'Relaxed, active and social' sums up the lure of England's lovely Lake District
John Manley believes the English Lake District's mix of quality hotels, stunning scenery and plenty of outdoor activities make it the perfect destination for a short break
‘THE Lakes’ first come into view on the driver’s side from Dumfriesshire as we head south from Cairnryan, having disembarked from Stena 90 minutes earlier. It’s not strictly speaking ‘The Lakes’ but across the glistening sandbanks of the Solway Firth are the northern peaks of Cumbria’s Lake District. Within the hour we’re on the banks of Ullswater checking in to Another Place, a quirkily named hotel that promises a “relaxed, active and social ethos” – an approach that perfectly encapsulates a visit to this beautiful part of northern England.
The Lakes have a human history dating back to the ancient Celts, while the Romans were also very active in the region, building a road – the so-called High Street – over several peaks in order to service the western end of Hadrian’s Wall.
The area first became popular as a tourist destination in the early 19th century, its deep lakes and high mountains – known colloquially as ‘fells’ – providing an antidote to the rapid industrialisation and urbanisation that was taking place elsewhere in Britain.
It’s a brooding, imposing landscape, fashioned by nature but finessed by free-ranging sheep, whose grazing keeps swathes of the uplands free of trees and shrubs, imbuing them with a distinctive golden hue. The Cumbrian fells aren’t much higher than the Mournes, but these are immense, bulky mountains, at least three times as broad as they are high, their rounded summits more often than not obscured by cloud.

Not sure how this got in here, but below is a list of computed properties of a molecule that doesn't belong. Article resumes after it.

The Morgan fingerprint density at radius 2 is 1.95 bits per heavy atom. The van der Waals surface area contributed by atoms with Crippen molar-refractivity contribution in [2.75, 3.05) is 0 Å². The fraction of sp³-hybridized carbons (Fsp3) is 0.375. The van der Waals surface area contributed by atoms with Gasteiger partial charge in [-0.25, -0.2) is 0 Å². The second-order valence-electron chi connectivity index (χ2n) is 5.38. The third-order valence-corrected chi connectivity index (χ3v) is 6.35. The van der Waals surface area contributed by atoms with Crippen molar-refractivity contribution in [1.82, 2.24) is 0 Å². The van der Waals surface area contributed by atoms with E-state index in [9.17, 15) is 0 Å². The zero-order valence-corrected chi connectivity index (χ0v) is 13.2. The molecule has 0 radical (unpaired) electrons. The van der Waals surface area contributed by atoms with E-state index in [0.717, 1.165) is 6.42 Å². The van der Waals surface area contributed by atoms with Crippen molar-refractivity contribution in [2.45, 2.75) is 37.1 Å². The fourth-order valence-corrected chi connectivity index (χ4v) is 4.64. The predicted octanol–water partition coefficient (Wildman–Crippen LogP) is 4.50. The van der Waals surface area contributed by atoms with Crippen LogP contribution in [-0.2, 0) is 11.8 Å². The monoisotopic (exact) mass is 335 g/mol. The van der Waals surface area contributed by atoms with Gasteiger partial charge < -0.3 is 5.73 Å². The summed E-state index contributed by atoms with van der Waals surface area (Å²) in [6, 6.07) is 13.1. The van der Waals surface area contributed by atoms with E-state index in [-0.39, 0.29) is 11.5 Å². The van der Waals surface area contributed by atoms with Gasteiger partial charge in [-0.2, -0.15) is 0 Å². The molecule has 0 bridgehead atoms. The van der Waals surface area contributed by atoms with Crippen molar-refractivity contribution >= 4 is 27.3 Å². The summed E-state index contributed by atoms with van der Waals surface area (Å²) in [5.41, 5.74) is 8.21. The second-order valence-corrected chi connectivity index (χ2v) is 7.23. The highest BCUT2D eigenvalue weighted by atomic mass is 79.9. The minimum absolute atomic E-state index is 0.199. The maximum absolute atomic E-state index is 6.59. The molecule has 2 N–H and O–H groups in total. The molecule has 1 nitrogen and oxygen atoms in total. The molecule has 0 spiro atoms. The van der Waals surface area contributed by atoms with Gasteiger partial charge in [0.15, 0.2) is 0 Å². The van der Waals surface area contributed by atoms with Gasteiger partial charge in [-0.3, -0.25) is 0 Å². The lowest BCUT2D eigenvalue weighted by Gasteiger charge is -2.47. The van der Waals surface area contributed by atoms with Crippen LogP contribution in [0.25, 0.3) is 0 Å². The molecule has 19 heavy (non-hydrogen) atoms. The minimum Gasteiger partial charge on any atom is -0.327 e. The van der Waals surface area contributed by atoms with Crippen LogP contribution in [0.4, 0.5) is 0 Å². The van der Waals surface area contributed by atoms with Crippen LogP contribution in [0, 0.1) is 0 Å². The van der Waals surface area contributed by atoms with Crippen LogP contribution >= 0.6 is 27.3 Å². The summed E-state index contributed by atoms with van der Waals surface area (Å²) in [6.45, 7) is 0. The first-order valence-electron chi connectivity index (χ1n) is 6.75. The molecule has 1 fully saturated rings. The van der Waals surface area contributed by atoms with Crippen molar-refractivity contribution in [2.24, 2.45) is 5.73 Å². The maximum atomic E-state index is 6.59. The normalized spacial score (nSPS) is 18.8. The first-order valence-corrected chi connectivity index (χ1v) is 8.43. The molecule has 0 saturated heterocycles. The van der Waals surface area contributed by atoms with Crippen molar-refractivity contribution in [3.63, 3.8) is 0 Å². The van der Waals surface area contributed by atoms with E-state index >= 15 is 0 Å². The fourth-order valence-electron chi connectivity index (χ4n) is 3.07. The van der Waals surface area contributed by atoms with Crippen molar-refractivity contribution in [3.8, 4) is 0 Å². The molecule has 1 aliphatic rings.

The Lake District was designated a national park in 1951 and is an exemplar for how natural and vernacular built heritage can be conserved, while accommodating millions of visitors annually.
Sheep farming continues, yet there’s plenty of free access for man and his best friend to the open heath, trails and bridle paths that criss-cross the uplands, forests and parkland. In 2017 The Lake District was awarded Unesco World Heritage status.
In a matter of weeks' time, Logan Air will begin flights from Belfast to the newly reopened Carlisle-Lake District Airport. It’s long overdue and is set to be a busy route, though something tells me I’ll still be inclined to get the ferry because I prefer its hassle free atmosphere and, believe it or not, enjoy the road trip through Galloway.
On previous visits we’ve stayed some 20-odd miles to the south on Windermere but this time we’re exploring the northern Lake District and are ideally located close to Pooley Bridge, a picturesque village at the top end of Ullswater, the second largest of the area’s eponymous water bodies.
Our hotel looks on to the water and is set in 18 acres of parkland, ideal for stretching guests’ legs and those of the dogs that are welcomed in many of its rooms. We’ve left our pair at home, which while allowing us a little more flexibility, does have its downside as I found when wistfully watching other guests and their dogs enjoying a lakeside stroll, usually with a dip for the latter.
We’re housed in one of Another Place’s two ‘cottages’. It’s a spacious and sumptuous two-bedroomed annex yards from the hotel, with a wood-burning stove that just begs to be lit after dark. Before dinner, we head to the hotel’s Swim Club, where we can avail of an outdoor hot tub and sauna or enjoy a workout in the fully equipped cardio room. Then it’s into the 20-metre pool, with its glass walls that look out on Ullstwater, creating the illusion that the tepid water inside is one with the lake’s.
Opposite the pool across the terrace is the ‘Living Space’, a rustic-chic, airy bar for relaxing drinks and casual dining. For more formal dining and some high-end, locally themed dishes, there’s the Rampsbeck Restaurant, exactly the sort of place you imagine Steve Coogan and Rob Brydon enjoying a bit of wine-fuelled, five-course hi-jinx in an episode of The Trip.